Why Some Proteins Are Better Than Others?

The surprising benefits of plant proteins

Yet what made the China Study particularly remarkable was what it revealed about plant-based proteins. The scientists found that by removing animal protein from the equation and replacing it with plant-based protein, they created the opposite effect of the aforementioned points. In fact, not only did the plant proteins prevent degenerative disease, they also, in many cases, reversed it, even in instances where there was a genetic predisposition factor involved.


What it really comes down to is that eating animals is a significantly different nutritional experience from eating plants. On top of the aforementioned, plant-based foods have substantially more antioxidants, fiber and minerals than animal-based foods and significantly less cholesterol and saturated fat. Plant-based foods also tend to be alkaline forming, which can help your body combat inflammation, reduce stress and protect bone health.

The pressing importance of nutrition

While eating tons of animal-based proteins is not the sole reason people develop chronic health issues, it is a major factor, especially right here in the United States. At 200 pounds of meat per person per year, the average consumption of meat in America is higher than anywhere else in the world. And it’s hurting our national health. We spend more on our health care than any other country, yet Americans have twice the obesity rate, twice the diabetes rate, and nearly three times the cancer rate as the rest of the world.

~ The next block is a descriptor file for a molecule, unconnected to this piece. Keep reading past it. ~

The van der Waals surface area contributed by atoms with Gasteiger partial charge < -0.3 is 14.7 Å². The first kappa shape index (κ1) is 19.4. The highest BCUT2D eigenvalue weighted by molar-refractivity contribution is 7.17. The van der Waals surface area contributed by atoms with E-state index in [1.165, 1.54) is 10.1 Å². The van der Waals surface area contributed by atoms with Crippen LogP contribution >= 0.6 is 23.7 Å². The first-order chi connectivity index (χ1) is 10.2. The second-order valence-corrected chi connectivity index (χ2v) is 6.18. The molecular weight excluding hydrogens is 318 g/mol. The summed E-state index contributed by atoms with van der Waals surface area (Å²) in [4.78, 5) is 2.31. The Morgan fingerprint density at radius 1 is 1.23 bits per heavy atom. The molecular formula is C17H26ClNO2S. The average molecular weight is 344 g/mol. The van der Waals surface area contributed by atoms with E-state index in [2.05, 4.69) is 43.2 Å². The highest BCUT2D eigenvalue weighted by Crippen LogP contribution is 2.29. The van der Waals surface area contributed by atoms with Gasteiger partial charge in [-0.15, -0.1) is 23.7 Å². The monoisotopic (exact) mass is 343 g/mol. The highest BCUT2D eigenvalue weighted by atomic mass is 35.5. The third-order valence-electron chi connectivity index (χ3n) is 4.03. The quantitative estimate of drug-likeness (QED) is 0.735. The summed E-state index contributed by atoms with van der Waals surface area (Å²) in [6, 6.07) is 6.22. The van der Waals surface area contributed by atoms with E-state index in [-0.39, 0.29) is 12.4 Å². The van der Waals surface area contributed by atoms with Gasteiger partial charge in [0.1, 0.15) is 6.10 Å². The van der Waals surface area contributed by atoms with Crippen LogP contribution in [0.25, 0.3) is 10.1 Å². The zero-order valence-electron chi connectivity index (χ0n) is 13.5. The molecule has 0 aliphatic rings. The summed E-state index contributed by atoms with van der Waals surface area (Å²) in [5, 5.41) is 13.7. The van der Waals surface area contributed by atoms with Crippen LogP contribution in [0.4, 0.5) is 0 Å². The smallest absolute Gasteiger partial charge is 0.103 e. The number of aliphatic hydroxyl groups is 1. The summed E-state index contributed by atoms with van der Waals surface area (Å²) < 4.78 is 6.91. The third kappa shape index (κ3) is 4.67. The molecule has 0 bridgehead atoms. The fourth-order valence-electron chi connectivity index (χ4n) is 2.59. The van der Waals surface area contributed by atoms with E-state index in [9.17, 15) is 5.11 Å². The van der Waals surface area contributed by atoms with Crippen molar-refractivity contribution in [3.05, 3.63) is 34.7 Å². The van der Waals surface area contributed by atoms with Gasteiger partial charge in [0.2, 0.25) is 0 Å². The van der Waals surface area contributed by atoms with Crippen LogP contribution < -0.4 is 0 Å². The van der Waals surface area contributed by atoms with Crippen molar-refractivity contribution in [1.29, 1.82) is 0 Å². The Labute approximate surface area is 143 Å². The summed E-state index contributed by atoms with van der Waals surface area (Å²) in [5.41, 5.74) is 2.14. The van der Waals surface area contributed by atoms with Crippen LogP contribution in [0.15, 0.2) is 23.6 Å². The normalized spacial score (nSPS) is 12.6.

This is why the need for change is as urgent as ever. Granted, many will be reluctant to go against popular opinion, which values animal-based proteins as the purest and highest-quality proteins, but the science and statistics should be reason enough to doubt the status quo. Nutrition undoubtedly has a very strong effect on our health and arguably, our likelihood of developing chronic disease. And the China Study, as comprehensive in its design as it was in its findings, delivered a very clear message — that we can maximize our health and well-being simply by choosing to eat the right foods.

So start small. Take steps in the right direction. Because the choices you make when it comes to what’s on your plate may be the choices that save your health.

Complete Protein Sources

Complete proteins are those that contain all essential amino acids in sufficient quantity – these are typically animal-based proteins, but a few plant sources are also considered complete. A few examples are (* indicates plant-based):

  • Meat
  • Fish
  • Dairy products (milk, yogurt, whey)
  • Eggs
  • Quinoa*
  • Buckwheat*
  • Hemp and chia seed*
  • Spirulina*

Incomplete Protein Sources

Incomplete proteins are those that don’t contain all 9 essential amino acids, or don’t in sufficient quantity to meet the body’s needs, and must be supplemented with other proteins. These include:

  • Nuts & seeds
  • Legumes
  • Grains
  • Vegetables

Just because they are incomplete doesn’t make them inferior, though, they just need to be combined to provide the right balance of essential aminos. Proteins that, in combination, make a complete amino acid profile are known as complementary proteins. Here are a few tasty examples:

  • Rice and beans
  • Spinach salad with almonds
  • Hummus and whole-grain pitas
  • Whole-grain noodles with peanut sauce

Complementary proteins don’t necessarily need to be eaten together, but since your body doesn’t store amino acids for later use in protein combining, they should be eaten throughout a day’s meals.

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